Government crackdown on financial sector safeguarding economic security
China has stepped up anti-corruption efforts this year in the financial sector, including on regulatory bodies and the banking, insurance and securities industries, to safeguard economic security.
The country's top anti-graft watchdogs, the Communist Party of China Central Commission for Discipline Inspection and the National Commission of Supervision, have disclosed investigations or penalties for approximately 90 cadres in the financial system.
Eight, including former Industrial and Commercial Bank of China vice-president Zhang Hongli, the former secretary of ICBC's discipline inspection commission Liu Lixian, and two former vice-presidents of the China Development Bank, Zhou Qingyu and Wang Yongsheng, were under the management of the Organization Department of the CPC Central Committee.
Officials from all five State-owned banks — ICBC, Agricultural Bank of China, Bank of China, Bank of Communications and China Construction Bank — have been investigated this year.
Investigations extended to officials from insurers, securities institutions, financial groups, banking regulatory bodies, the central bank, the securities regulatory system and local financial management departments.
The central financial work conference held in Beijing last month emphasized the need to address intertwined contradictions and problems in the financial sector. It said prominent issues that needed to be addressed included potential financial risks, low-quality and inefficient financial services to the real economy, repeated financial crimes and corruption, along with weak financial supervision and governance capacity.
Authorities were urged to adopt a solid and prudent approach to resolving risks, resolutely punish illegal activities and corruption, and guard against moral risks.
Zhuang Deshui, deputy head of the Research Center of Public Policy at Peking University, said recent announcements about investigations into financial sector officials were closely related to work arrangements made by the CCDI earlier this year, and were not solely due to concerns expressed at the central financial work conference at the end of October.
"This financial conference raised even higher requirements for combating corruption in the financial sector, aiming to use anti-corruption efforts to drive financial system reform and prevent financial risks," he said.
In January, a CCDI communique announced a resolute crackdown on corruption combining political and economic issues. It emphasized intensified efforts to combat corruption in key areas, and deepen rectification in sectors with concentrated power, intensive capital and abundant resources, such as finance, State-owned enterprises, political and legal affairs, and grain procurement and sales.
In September, the Political Bureau of the CPC Central Committee also called for intensified supervision of top leaders at all levels of State-owned enterprises and increased efforts to combat corruption and rectify undesirable work conduct during the review of the report on the first round of central inspection launched in March, targeting centrally administered enterprises, including those in the financial sector.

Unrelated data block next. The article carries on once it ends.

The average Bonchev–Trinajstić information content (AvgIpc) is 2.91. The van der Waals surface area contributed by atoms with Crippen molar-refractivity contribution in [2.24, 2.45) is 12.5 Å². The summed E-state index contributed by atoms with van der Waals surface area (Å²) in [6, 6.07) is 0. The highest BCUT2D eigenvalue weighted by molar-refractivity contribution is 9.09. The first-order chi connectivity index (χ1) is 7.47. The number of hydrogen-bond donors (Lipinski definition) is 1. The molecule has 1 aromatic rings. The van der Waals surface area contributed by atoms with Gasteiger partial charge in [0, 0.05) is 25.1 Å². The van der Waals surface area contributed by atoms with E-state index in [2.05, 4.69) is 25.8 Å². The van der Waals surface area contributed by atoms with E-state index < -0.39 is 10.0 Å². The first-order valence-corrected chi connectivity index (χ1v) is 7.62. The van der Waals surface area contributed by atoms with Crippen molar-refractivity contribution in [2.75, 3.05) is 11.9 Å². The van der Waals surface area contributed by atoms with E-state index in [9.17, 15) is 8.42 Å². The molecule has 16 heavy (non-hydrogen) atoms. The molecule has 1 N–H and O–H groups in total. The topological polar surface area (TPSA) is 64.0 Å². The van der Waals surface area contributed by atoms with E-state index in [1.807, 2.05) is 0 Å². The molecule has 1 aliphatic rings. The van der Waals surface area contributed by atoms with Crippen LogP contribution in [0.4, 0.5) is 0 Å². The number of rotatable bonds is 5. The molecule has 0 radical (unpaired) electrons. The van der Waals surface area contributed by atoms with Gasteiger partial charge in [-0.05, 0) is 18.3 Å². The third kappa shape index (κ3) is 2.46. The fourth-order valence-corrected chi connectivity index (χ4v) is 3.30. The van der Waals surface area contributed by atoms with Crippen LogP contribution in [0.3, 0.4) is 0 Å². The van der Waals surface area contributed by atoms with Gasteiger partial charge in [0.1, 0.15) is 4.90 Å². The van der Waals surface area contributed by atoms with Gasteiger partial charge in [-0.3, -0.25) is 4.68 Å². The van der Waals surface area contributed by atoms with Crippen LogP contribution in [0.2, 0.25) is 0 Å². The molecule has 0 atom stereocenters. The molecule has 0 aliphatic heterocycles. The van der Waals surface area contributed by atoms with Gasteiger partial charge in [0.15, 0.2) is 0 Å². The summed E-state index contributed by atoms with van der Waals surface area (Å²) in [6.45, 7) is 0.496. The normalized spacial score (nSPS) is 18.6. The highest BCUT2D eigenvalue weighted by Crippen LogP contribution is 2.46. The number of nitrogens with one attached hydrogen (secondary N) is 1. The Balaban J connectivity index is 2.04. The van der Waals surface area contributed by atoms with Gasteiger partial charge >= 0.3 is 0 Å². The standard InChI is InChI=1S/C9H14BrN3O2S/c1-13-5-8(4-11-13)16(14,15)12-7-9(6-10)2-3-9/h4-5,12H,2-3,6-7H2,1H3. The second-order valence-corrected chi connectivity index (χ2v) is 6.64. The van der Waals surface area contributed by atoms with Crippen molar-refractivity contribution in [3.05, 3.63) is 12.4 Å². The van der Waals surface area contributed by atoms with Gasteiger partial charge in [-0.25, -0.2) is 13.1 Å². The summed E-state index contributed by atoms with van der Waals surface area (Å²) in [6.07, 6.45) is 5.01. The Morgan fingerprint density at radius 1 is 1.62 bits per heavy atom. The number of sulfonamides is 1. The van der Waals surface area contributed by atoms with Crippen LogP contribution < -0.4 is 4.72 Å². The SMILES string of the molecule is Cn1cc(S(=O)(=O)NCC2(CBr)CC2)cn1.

The central authorities' moves have set a stringent tone for how anti-corruption efforts will proceed in the financial sector, with Zhuang saying anti-corruption initiatives will continue to deepen.
A recent article published by the CCDI and NCS said systemic risks in China's financial system primarily stemmed from the systematic impact of macroeconomic changes on the financial system, the ongoing accumulation of risks within the financial system, and the spillover of external risks. It said the three types of risks did not exist in isolation and could easily resonate due to risk accumulation, triggering more extensive and widespread systemic financial risks.
Zhuang said corruption was one key risk in the financial system, and that problems related directly or indirectly to corruption could have a significant impact on political and economic security.
"Without substantial rectification and a crackdown, these problems could deplete financial resources and jeopardize economic security," he said.
Whether in China or elsewhere, the financial industry is prone to corruption due to its involvement with abundant resources and substantial interests. It is a longstanding issue, but the heightened anticorruption stance during the past decade has brought greater attention to corruption issues in the financial sector, he said.
Zhuang said the use of power for personal gain and the conveying of benefits lay behind many instances of financial corruption. For example, some officials in financial regulatory departments formed alliances with those they supervised, providing inside information, and certain practitioners used their advantages in the sector to obtain benefits, leading to financial disorder.